5 ways to adjust to life with a senior dog

Most dogs become seniors between the ages of seven and 12, with big dogs aging faster than smaller ones. Here are some of the signs your pooch is starting to feel her age:

  • She’s not as active as she used to be
  • She’s slow or stiff when getting up, lying down, or climbing stairs
  • She’s less social with people and dogs, and more easily rattled by noise and lots of activity
  • She startles if you come up behind her — a sign her hearing is starting to go

Adjusting to your dog’s senior status

There’s lots to love about senior dogs (they’re as happy to skip that 6 a.m. run as you are, for one thing). And in many ways, your life together can stay the same. Your pooch still needs exercise and time with you. And contrary to popular belief, she may not need a special diet. But to make sure your dog’s last years are happy ones, you do need to make some changes.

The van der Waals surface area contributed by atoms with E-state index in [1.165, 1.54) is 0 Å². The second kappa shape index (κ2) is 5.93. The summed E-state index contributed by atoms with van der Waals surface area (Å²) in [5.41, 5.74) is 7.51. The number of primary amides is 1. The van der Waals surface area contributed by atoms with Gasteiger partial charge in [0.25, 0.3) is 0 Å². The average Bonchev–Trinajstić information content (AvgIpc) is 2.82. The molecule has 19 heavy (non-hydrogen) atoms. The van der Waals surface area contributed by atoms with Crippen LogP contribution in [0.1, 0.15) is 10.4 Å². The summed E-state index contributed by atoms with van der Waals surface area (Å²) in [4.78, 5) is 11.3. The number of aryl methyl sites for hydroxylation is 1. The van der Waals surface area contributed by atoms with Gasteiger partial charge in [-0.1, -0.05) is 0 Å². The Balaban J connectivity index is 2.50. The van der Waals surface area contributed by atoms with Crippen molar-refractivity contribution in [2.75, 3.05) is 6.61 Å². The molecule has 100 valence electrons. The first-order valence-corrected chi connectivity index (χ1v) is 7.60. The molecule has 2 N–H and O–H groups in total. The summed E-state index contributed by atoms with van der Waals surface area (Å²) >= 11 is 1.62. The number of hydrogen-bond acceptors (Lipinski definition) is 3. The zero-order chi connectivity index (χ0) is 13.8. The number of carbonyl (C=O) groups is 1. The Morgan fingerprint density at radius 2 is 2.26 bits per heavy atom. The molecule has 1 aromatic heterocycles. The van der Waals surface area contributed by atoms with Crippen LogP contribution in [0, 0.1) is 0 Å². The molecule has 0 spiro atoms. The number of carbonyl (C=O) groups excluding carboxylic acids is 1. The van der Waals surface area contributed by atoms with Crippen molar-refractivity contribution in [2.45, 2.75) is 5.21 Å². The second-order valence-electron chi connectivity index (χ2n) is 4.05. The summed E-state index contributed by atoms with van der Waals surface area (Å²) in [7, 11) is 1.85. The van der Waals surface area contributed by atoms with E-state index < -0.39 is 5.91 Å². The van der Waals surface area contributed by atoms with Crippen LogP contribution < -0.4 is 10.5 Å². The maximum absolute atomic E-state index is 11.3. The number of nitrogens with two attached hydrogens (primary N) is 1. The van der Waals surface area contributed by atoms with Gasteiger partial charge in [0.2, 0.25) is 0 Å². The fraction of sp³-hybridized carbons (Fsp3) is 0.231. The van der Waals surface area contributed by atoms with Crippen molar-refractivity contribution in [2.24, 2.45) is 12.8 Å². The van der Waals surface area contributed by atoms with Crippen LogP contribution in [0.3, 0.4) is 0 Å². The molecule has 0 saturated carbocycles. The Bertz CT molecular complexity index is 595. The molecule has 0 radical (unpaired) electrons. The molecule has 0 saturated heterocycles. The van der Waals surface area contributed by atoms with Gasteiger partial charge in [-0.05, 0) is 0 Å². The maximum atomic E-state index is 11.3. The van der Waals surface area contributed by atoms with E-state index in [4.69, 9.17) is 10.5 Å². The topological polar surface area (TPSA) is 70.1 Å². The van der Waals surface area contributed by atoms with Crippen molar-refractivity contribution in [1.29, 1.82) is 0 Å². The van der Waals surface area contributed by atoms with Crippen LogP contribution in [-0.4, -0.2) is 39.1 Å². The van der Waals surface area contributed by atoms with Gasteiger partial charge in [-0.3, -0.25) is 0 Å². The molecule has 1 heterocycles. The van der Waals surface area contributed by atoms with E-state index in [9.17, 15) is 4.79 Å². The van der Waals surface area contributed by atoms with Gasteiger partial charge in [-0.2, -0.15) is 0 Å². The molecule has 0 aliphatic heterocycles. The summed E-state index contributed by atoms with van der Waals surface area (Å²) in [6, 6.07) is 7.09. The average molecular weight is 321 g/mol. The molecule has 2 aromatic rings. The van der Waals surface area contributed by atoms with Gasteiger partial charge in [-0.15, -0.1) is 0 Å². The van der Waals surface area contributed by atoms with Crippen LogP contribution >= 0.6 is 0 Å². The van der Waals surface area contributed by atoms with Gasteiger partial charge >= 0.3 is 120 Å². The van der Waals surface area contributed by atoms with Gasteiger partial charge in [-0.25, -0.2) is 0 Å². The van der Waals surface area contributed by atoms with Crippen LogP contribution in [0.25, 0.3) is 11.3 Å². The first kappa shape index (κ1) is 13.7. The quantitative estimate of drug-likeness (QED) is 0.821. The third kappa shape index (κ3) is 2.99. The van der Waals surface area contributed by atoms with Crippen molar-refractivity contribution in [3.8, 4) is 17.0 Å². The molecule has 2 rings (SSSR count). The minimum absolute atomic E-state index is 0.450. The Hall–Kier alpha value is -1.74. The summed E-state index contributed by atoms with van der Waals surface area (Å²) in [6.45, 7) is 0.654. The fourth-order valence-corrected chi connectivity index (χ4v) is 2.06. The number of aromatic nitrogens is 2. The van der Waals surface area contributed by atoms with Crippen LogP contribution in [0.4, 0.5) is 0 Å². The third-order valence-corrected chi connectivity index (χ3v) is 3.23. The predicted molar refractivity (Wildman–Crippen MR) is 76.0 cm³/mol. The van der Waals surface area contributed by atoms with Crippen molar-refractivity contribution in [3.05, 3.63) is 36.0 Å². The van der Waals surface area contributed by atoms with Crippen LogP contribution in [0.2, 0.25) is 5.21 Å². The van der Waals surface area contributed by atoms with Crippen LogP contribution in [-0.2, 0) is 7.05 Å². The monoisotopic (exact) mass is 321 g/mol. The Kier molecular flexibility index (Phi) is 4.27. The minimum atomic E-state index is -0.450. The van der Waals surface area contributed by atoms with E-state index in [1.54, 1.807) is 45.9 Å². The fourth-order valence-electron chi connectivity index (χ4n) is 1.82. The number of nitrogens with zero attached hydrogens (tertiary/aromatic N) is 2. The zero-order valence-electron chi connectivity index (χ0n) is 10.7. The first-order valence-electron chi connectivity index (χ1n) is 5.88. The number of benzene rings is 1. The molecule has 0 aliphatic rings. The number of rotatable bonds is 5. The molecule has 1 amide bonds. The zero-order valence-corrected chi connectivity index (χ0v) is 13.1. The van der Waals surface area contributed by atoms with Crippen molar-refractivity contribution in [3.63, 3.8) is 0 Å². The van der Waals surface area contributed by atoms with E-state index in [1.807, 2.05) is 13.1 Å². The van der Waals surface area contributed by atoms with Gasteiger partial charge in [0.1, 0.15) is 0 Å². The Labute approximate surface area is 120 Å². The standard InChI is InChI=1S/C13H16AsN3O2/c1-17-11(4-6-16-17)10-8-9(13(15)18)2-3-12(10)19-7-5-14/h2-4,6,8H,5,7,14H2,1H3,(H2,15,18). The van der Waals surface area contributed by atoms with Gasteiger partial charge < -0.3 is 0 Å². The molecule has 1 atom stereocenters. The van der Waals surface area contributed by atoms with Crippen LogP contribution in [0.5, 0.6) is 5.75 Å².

1. Go to the vet twice a year

You’ll catch any treatable diseases earlier, and your vet may be able to ease some of the symptoms of old age, such as incontinence or arthritis pain. Your vet can also check her teeth, which age quickly without proper maintenance.

2. Take care of her teeth

Speaking of teeth, aim for a brushing session at least three times a week, and get a professional cleaning from your vet if needed. Gum disease is very common in senior dogs, and if an infection in her mouth spreads to other parts of her body, it can cause serious problems. Plus, dental problems make it hard for dogs to eat.

3. Keep her comfortable

  • An orthopedic bed is easier on achy joints. Some even come with heating elements inside.
  • Senior dogs often don’t get enough water, so station water dishes in her favorite spots around the house.
  • Pay more attention to the temperature. Older dogs are more susceptible to getting overheated or chilled.

4. Keep up the exercise, but adjust it to your dog’s abilities

Activity is as important as ever, but don’t overdo it. Although her spirit may be willing to play Frisbee all day — she doesn’t want to disappoint you — her body may pay the price tomorrow. Keep an eye out for a drooping head and tail; these are signs it’s time to call it a day.

5. Stick to a routine

All dogs love routine, but seniors find abrupt change really upsetting. If you have to go away, hire a dog sitter instead of boarding if you possibly can.